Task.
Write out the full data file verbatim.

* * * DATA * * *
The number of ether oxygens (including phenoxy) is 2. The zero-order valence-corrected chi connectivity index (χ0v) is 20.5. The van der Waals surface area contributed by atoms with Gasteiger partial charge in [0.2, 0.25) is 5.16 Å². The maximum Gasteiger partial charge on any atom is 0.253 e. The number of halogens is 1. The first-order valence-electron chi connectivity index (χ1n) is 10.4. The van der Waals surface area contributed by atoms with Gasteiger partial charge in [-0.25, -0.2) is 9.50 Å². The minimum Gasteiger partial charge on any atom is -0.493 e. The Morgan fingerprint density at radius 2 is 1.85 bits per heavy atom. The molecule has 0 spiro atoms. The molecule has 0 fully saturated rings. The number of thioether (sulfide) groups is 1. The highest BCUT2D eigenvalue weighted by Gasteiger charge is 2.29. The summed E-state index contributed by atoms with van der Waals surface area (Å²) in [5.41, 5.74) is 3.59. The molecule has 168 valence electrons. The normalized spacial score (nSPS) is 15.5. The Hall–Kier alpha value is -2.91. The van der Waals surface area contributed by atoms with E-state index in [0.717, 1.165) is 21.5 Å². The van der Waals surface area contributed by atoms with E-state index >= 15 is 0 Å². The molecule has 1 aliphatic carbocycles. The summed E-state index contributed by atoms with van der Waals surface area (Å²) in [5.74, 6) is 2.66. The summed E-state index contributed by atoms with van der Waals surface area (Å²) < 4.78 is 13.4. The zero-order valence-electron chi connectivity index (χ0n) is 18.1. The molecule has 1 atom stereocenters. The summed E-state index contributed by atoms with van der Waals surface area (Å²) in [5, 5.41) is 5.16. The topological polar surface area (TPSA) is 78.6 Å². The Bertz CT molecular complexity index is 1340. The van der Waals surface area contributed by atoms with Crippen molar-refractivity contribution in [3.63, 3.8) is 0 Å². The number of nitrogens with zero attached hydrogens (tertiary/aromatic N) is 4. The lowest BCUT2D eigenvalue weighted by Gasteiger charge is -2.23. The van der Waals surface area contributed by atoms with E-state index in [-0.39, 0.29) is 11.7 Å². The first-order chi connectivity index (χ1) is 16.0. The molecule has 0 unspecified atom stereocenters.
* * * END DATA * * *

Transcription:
The number of ether oxygens (including phenoxy) is 2. The zero-order valence-corrected chi connectivity index (χ0v) is 20.5. The van der Waals surface area contributed by atoms with Gasteiger partial charge in [0.2, 0.25) is 5.16 Å². The maximum Gasteiger partial charge on any atom is 0.253 e. The number of halogens is 1. The first-order valence-electron chi connectivity index (χ1n) is 10.4. The van der Waals surface area contributed by atoms with Gasteiger partial charge in [-0.25, -0.2) is 9.50 Å². The minimum Gasteiger partial charge on any atom is -0.493 e. The Morgan fingerprint density at radius 2 is 1.85 bits per heavy atom. The molecule has 0 spiro atoms. The molecule has 0 fully saturated rings. The number of thioether (sulfide) groups is 1. The highest BCUT2D eigenvalue weighted by Gasteiger charge is 2.29. The summed E-state index contributed by atoms with van der Waals surface area (Å²) in [5.41, 5.74) is 3.59. The molecule has 168 valence electrons. The normalized spacial score (nSPS) is 15.5. The Hall–Kier alpha value is -2.91. The van der Waals surface area contributed by atoms with E-state index in [0.717, 1.165) is 21.5 Å². The van der Waals surface area contributed by atoms with E-state index >= 15 is 0 Å². The molecule has 1 aliphatic carbocycles. The summed E-state index contributed by atoms with van der Waals surface area (Å²) in [5.74, 6) is 2.66. The summed E-state index contributed by atoms with van der Waals surface area (Å²) < 4.78 is 13.4. The zero-order valence-electron chi connectivity index (χ0n) is 18.1. The molecule has 1 atom stereocenters. The summed E-state index contributed by atoms with van der Waals surface area (Å²) in [5, 5.41) is 5.16. The topological polar surface area (TPSA) is 78.6 Å². The Bertz CT molecular complexity index is 1340. The van der Waals surface area contributed by atoms with Crippen molar-refractivity contribution in [3.63, 3.8) is 0 Å². The number of nitrogens with zero attached hydrogens (tertiary/aromatic N) is 4. The lowest BCUT2D eigenvalue weighted by Gasteiger charge is -2.23. The van der Waals surface area contributed by atoms with E-state index in [-0.39, 0.29) is 11.7 Å². The first-order chi connectivity index (χ1) is 16.0. The molecule has 0 unspecified atom stereocenters.